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United States District Court, M.D. Pennsylvania

October 12, 2005.

RONNIE R. HOLT, Respondent.

The opinion of the court was delivered by: YVETTE KANE, District Judge


On December 27, 2004, Joseph Watkins ("Watkins"), a federal inmate confined at the Federal Correctional Institution at Schuylkill, Minersville, Pennsylvania, filed a petition for writ of habeas corpus pursuant to 28 U.S.C. § 2241, challenging the denial of his good conduct time by the Bureau of Prisons (BOP). On June 30, 2005, the petition was dismissed based upon Watkins' failure to exhaust his administrative remedies. (Doc. 14). Since the dismissal, Watkins has filed the following motions: two motions for reconsideration (Docs. 16, 18), motion for immediate release (Doc. 17) and motion for a certificate of appealability (Doc. 30). For the reasons set forth below, the motions will be denied.

I. Discussion.

  A motion under Rule 59(e) "must rely on one of three major grounds: `(1) an intervening change in controlling law; (2) the availability of new evidence [not available previously]; [or], (3) the need to correct clear error [of law] or prevent manifest injustice.'" North River Ins. Co. v. Cigna Reinsurance Co., 52 F.2d 1194, 1218 (3d Cir. 1995) (citations omitted); See also, Harsco Corp. v. Zlotnicki, 779 F.2d 906 (3d Cir. 1985). It is not a tool to re-litigate and reargue issues which have already been considered and disposed of by the court. Dodge v. Susquehanna Univ., 796 F. Supp. 829, 830 (M.D.Pa. 1992).

  "A party seeking reconsideration must show more than a disagreement with the Court's decision, and `recapitulation of the cases and arguments considered by the court before rendering its original decision fails to carry the moving party's burden.'" Database America, Inc. V. Bellsouth Advertising and Publishing Corp., 825 F. Supp. 1216, 1220 (D.N.J. 1993).

  Essentially, Watkins is dissatisfied with the Court's decision and, in an effort to have his matter heard again, represents that he has now exhausted his administrative remedies. In doing so, he submits a multitude of administrative remedy documents. Respondent accurately describes Watkins' submissions as follows: "Watkins' own exhibits demonstrate that these recent filings were separate administrative remedies from the ones at issue in this case, were filed after Watkins filed the instant petition, and were rejected as improperly filed, with notations that the issues he raised were addressed in previous administrative remedies." (Doc. 23, p. 5). Watkins has not met his burden in that he has failed to demonstrate that there has been an intervening change in the law, that there is newly discovered evidence or that there has been a clear error of law or manifest injustice committed. Consequently, the Court declines to alter the Memorandum and Order entered on June 30, 2005, and the motions for reconsideration will be denied. Further, the motion for release will be denied based upon the determination that Watkins is not entitled to habeas relief.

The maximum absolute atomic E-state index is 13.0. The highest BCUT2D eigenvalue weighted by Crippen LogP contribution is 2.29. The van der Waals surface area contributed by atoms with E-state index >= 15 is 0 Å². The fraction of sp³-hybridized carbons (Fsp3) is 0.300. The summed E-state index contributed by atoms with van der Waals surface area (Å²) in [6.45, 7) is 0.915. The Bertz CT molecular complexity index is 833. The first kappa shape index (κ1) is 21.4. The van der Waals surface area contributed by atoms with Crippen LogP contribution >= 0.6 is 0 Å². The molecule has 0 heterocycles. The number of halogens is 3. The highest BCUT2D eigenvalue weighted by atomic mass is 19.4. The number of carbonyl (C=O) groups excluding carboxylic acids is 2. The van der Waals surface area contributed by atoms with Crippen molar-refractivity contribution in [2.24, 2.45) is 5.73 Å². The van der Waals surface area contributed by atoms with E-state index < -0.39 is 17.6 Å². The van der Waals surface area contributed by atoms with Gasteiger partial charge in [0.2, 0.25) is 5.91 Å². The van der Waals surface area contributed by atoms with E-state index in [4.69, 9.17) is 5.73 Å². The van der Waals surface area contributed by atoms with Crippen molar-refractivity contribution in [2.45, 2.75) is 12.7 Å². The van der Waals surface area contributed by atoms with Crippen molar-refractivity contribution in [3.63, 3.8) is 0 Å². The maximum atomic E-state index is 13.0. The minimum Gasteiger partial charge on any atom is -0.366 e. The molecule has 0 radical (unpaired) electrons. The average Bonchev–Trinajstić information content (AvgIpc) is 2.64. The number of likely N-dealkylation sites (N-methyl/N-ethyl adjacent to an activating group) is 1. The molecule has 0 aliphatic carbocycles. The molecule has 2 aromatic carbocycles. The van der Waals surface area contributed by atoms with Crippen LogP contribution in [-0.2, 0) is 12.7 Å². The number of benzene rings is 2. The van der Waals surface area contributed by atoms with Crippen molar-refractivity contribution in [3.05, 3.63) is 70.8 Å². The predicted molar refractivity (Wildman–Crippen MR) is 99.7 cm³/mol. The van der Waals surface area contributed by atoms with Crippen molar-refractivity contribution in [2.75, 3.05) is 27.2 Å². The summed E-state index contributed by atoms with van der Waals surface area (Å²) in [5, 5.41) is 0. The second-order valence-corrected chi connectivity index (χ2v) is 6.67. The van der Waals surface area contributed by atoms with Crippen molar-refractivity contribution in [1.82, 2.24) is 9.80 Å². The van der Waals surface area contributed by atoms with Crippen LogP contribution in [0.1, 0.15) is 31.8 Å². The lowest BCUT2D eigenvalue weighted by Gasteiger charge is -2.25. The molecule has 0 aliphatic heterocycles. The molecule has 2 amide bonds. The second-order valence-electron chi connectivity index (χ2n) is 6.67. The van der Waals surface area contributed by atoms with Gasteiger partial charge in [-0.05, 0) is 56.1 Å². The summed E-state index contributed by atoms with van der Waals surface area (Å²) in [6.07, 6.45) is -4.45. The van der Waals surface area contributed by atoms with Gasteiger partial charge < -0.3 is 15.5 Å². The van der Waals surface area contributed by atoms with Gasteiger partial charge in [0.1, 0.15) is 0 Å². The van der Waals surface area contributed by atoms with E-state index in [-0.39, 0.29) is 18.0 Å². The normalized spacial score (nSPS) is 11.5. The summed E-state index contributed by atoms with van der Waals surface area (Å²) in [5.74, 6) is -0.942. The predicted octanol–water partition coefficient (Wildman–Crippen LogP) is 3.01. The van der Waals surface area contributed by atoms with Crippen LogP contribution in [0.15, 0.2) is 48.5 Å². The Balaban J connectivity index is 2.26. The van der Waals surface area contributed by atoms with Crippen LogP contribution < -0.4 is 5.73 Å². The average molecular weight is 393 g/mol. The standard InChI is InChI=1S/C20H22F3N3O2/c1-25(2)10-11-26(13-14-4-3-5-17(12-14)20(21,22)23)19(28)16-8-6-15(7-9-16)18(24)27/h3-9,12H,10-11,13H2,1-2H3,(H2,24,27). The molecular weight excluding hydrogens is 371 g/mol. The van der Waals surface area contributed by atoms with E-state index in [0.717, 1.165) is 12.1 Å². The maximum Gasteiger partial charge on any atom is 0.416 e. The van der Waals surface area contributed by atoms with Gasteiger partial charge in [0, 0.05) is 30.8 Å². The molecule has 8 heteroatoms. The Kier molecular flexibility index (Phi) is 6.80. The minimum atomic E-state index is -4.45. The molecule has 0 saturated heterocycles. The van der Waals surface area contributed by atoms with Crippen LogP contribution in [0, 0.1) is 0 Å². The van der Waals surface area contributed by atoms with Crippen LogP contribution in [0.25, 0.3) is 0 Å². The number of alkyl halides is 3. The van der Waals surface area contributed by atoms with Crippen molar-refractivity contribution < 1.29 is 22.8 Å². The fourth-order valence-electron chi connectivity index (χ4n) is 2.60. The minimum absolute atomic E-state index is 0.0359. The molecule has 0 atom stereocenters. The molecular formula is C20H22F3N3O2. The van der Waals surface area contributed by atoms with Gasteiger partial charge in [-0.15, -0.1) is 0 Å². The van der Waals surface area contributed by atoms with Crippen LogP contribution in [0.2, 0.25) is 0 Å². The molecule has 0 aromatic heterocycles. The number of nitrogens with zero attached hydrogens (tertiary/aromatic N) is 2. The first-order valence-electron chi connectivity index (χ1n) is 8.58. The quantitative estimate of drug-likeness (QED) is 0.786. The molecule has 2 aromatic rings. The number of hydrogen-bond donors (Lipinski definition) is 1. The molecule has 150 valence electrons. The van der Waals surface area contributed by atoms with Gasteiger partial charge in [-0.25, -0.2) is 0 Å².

With respect to the motion for a certificate of appealability, "[f]ederal prisoner appeals from § 2241 proceedings, however, are not governed by [28 U.S.C. §] 2253's certificate of appealability requirement. See 28 U.S.C. § 2253(c)(1)(B) (applying the certificate of appealability requirement to federal prisoner appeals from "the final order in a proceeding under section 2255"); see also Sugarman v. Pitzer, 170 F.3d 1145, 1146 (D.C. Cir. 1999) ("We hold that a COA is not required for federal prisoner § 2241 appeals."); Ojo v. INS, 106 F.3d 680, 681 (5th Cir. 1997)." U.S. v. Cepero, 224 F.3d 256, 264-265 (3d Cir, 2000). His request for a certificate of appealability will therefore be denied. II. Order.

  AND NOW, this 12th day of October 2005, IT IS HEREBY ORDERED THAT the motions for reconsideration(Docs. 16, 18), motion for release (Doc. 17), and motion for a certificate of appealability(Doc. 30) are DENIED.


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